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  1. Peder Anker (2004). The Politics of Ecology in South Africa on the Radical Left. Journal of the History of Biology 37 (2):303-331.
    The South African ecologist and political activist Edward Roux used evolutionary biology to argue against racism. During the cold-war, he transformed his communist beliefs into advocacy for scientific rationalism, management, and protection of nature against advancing capitalism. These pleas for saving the environment served as a vehicle for questioning the more risky issue of evolution and racial order in society. The link between ecological and political order had long been an important theme among the country's ecologists and politicians alike. The (...)
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  2. Alejandro Arango (2016). Animal Groups and Social Ontology: An Argument From the Phenomenology of Behavior. Phenomenology and the Cognitive Sciences 15 (3):403-422.
    Through a critical engagement with Merleau-Ponty’s discussion of the concepts of nature, life, and behavior, and with contemporary accounts of animal groups, this article argues that animal groups exhibit sociality and that sociality is a fundamental ontological condition. I situate my account in relation to the superorganism and selfish individual accounts of animal groups in recent biology and zoology. I argue that both accounts are inadequate. I propose an alternative account of animal groups and animal sociality through a Merleau-Pontian inspired (...)
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  3. Archie J. Bahm (1979). Marx and Engels on Ecology. Environmental Ethics 1 (3):283-285.
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  4. Kathleen Baker (2000). Ecological Possibilities and Political Constraints : Adjustments of Farming to Protracted Drought by Women and Men in the Western Division of the Gambia. In Philip Anthony Stott & Sian Sullivan (eds.), Political Ecology: Science, Myth and Power. Oxford University Press 157--178.
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  5. Uma Balakrishnan, Tim Duvall & Patrick Primeaux (2003). Rewriting the Bases of Capitalism: Reflexive Modernity and Ecological Sustainability as the Foundations of a New Normative Framework. [REVIEW] Journal of Business Ethics 47 (4):299 - 314.
    The debate on sustainable globalized development rests on two clearly stated economic assumptions: that "development" proceeds, solely and inevitably, through industrialization and the proliferation of capital intensive high-technology, towards the creation of service sector economies; and that globalization, based on a neoliberal, capitalist, free market ideology, provides the only vehicle for such development. Sustainability, according to the proponents of globalized development, is merely a function of market forces, which will generate the solutions for all problems including the environmental dilemmas that (...)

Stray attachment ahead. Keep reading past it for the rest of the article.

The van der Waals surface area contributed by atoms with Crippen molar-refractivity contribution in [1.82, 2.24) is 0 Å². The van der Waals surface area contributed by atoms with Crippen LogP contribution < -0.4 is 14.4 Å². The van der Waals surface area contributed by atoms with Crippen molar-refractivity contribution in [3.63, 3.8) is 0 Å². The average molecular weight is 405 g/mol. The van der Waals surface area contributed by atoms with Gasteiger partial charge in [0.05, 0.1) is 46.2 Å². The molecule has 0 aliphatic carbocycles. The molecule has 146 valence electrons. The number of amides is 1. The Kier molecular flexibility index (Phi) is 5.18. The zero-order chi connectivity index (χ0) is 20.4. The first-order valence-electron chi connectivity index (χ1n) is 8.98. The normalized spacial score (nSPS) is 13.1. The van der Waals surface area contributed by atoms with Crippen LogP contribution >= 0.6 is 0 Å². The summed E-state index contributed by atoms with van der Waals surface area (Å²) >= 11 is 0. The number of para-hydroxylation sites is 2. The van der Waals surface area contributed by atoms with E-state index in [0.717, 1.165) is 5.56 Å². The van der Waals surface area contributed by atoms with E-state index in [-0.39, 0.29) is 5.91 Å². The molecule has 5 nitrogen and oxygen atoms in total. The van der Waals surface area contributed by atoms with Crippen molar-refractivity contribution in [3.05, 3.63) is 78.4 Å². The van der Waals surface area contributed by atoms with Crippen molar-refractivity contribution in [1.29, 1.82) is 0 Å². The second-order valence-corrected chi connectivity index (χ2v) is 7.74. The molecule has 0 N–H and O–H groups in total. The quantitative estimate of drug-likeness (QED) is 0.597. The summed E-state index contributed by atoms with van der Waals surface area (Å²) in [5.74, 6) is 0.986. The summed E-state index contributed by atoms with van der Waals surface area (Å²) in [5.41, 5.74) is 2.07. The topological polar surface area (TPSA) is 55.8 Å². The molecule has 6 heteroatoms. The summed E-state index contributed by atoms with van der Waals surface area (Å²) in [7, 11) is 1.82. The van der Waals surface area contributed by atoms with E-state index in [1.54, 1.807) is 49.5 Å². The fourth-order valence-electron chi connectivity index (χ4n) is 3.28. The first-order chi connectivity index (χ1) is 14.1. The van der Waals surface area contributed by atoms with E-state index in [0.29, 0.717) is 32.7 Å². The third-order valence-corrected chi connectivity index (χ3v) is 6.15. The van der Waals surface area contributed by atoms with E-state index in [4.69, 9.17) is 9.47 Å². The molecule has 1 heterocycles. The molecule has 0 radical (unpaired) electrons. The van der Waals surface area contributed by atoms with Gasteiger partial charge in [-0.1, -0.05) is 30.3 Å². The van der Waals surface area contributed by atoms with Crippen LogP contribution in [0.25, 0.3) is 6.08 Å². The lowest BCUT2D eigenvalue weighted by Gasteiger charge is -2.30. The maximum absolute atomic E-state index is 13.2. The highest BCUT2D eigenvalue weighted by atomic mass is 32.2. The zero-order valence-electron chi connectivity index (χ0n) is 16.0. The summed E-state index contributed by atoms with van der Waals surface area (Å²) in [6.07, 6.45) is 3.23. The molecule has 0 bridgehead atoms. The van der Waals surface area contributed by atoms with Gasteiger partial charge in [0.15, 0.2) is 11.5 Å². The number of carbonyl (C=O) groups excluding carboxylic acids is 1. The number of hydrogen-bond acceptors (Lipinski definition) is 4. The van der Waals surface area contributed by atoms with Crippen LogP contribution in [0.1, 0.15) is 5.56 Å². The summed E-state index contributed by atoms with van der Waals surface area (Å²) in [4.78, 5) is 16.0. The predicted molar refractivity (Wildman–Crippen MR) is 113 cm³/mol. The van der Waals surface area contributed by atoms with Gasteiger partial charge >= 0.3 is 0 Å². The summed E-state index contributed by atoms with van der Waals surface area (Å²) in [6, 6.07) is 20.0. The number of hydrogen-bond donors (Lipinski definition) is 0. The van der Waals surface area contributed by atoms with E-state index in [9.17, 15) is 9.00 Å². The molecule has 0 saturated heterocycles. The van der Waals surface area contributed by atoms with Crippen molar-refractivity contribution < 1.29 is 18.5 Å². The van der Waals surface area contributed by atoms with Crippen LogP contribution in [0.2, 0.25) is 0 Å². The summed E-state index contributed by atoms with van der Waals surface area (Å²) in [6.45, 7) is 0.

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  6. Jerome Barkow (2003). Biology is Destiny Only If We Ignore It. World Futures 59 (3 & 4):173 – 188.
    Problems of sustainability and survivability are best met not with moralizing but with policies that take advantage of our increasingly understood evolved human psychology. This knowledge helps us understand why our problems recur, and why we need not expect them to have permanent solutions. What is needed is an evolutionary praxis. It is possible, for example, to create policies that work around our tendencies to hierarchize and to form into ethnocentric and mutually hostile groups. Although in many ways there may (...)
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  7. Amitrajeet A. Batabyal (1999). Richard Peet and Michael Watts (Eds.), Liberation Ecologies: Environment, Development, Social Movements. [REVIEW] Agriculture and Human Values 16 (1):87-88.
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  8. Amitrajeet A. Batabyal (1998). Ecology and Economics of the Great Plains by Daniel S. Licht. Agriculture and Human Values 15 (3):283-284.
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  9. Brian Baxter (2000). Ecologism: An Introduction. Georgetown University Press.
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  10. Ruth Beilin (2011). Paige West, Conservation is Our Government Now: The Politics of Ecology in Papua New Guinea. [REVIEW] Journal of Agricultural and Environmental Ethics 24 (1):75-85.
    Paige West, Conservation is our Government Now: The Politics of Ecology in Papua New Guinea Content Type Journal Article Pages 1-11 DOI 10.1007/s10806-010-9239-5 Authors Ruth Beilin, University of Melbourne Department of Resource Management and Geography, Melbourne School of Land and Environment Melbourne 3010 Australia Journal Journal of Agricultural and Environmental Ethics Online ISSN 1573-322X Print ISSN 1187-7863 Journal Volume Volume Journal Issue Volume.